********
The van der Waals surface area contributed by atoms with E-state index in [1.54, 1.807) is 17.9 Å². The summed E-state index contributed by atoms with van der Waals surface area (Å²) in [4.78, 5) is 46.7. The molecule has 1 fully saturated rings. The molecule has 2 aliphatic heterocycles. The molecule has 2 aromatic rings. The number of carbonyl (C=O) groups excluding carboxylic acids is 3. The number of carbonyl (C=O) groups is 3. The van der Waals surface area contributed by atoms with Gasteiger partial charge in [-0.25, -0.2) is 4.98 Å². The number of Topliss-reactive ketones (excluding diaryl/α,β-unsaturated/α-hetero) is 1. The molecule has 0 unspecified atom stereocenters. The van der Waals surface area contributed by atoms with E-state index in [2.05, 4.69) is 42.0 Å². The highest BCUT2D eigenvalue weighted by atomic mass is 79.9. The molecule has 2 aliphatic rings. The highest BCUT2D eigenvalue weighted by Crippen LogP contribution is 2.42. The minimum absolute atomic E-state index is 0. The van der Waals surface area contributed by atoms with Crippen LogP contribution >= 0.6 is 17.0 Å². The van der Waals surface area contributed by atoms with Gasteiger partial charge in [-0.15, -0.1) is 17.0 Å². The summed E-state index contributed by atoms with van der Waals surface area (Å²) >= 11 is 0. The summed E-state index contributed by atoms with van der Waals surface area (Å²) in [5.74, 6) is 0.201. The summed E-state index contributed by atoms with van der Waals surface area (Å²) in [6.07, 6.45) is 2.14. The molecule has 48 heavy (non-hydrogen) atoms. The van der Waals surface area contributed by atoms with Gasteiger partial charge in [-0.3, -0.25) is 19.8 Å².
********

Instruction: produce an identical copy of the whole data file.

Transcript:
The van der Waals surface area contributed by atoms with E-state index in [1.54, 1.807) is 17.9 Å². The summed E-state index contributed by atoms with van der Waals surface area (Å²) in [4.78, 5) is 46.7. The molecule has 1 fully saturated rings. The molecule has 2 aliphatic heterocycles. The molecule has 2 aromatic rings. The number of carbonyl (C=O) groups excluding carboxylic acids is 3. The number of carbonyl (C=O) groups is 3. The van der Waals surface area contributed by atoms with Gasteiger partial charge in [-0.25, -0.2) is 4.98 Å². The number of Topliss-reactive ketones (excluding diaryl/α,β-unsaturated/α-hetero) is 1. The molecule has 0 unspecified atom stereocenters. The van der Waals surface area contributed by atoms with E-state index in [2.05, 4.69) is 42.0 Å². The highest BCUT2D eigenvalue weighted by atomic mass is 79.9. The molecule has 2 aliphatic rings. The highest BCUT2D eigenvalue weighted by Crippen LogP contribution is 2.42. The minimum absolute atomic E-state index is 0. The van der Waals surface area contributed by atoms with Crippen LogP contribution >= 0.6 is 17.0 Å². The van der Waals surface area contributed by atoms with Gasteiger partial charge in [-0.15, -0.1) is 17.0 Å². The summed E-state index contributed by atoms with van der Waals surface area (Å²) >= 11 is 0. The summed E-state index contributed by atoms with van der Waals surface area (Å²) in [5.74, 6) is 0.201. The summed E-state index contributed by atoms with van der Waals surface area (Å²) in [6.07, 6.45) is 2.14. The molecule has 48 heavy (non-hydrogen) atoms. The van der Waals surface area contributed by atoms with Gasteiger partial charge in [-0.3, -0.25) is 19.8 Å².